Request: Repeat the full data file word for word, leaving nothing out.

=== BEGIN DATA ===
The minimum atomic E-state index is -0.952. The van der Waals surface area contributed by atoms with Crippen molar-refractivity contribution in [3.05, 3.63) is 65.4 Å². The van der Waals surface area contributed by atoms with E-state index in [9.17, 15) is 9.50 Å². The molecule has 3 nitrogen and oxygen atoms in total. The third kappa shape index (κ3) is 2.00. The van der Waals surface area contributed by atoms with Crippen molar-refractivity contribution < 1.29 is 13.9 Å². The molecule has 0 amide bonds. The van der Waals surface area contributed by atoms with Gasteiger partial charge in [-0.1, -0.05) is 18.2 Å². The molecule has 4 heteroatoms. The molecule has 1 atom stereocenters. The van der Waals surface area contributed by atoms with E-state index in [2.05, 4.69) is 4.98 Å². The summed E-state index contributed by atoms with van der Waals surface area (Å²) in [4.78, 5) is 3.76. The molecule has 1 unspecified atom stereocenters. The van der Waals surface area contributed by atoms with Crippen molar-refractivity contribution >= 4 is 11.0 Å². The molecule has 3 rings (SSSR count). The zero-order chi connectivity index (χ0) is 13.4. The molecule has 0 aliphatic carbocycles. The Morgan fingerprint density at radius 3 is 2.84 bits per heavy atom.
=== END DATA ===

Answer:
The minimum atomic E-state index is -0.952. The van der Waals surface area contributed by atoms with Crippen molar-refractivity contribution in [3.05, 3.63) is 65.4 Å². The van der Waals surface area contributed by atoms with E-state index in [9.17, 15) is 9.50 Å². The molecule has 3 nitrogen and oxygen atoms in total. The third kappa shape index (κ3) is 2.00. The van der Waals surface area contributed by atoms with Crippen molar-refractivity contribution < 1.29 is 13.9 Å². The molecule has 0 amide bonds. The van der Waals surface area contributed by atoms with Gasteiger partial charge in [-0.1, -0.05) is 18.2 Å². The molecule has 4 heteroatoms. The molecule has 1 atom stereocenters. The van der Waals surface area contributed by atoms with E-state index in [2.05, 4.69) is 4.98 Å². The summed E-state index contributed by atoms with van der Waals surface area (Å²) in [4.78, 5) is 3.76. The molecule has 1 unspecified atom stereocenters. The van der Waals surface area contributed by atoms with Crippen molar-refractivity contribution >= 4 is 11.0 Å². The molecule has 3 rings (SSSR count). The zero-order chi connectivity index (χ0) is 13.4. The molecule has 0 aliphatic carbocycles. The Morgan fingerprint density at radius 3 is 2.84 bits per heavy atom.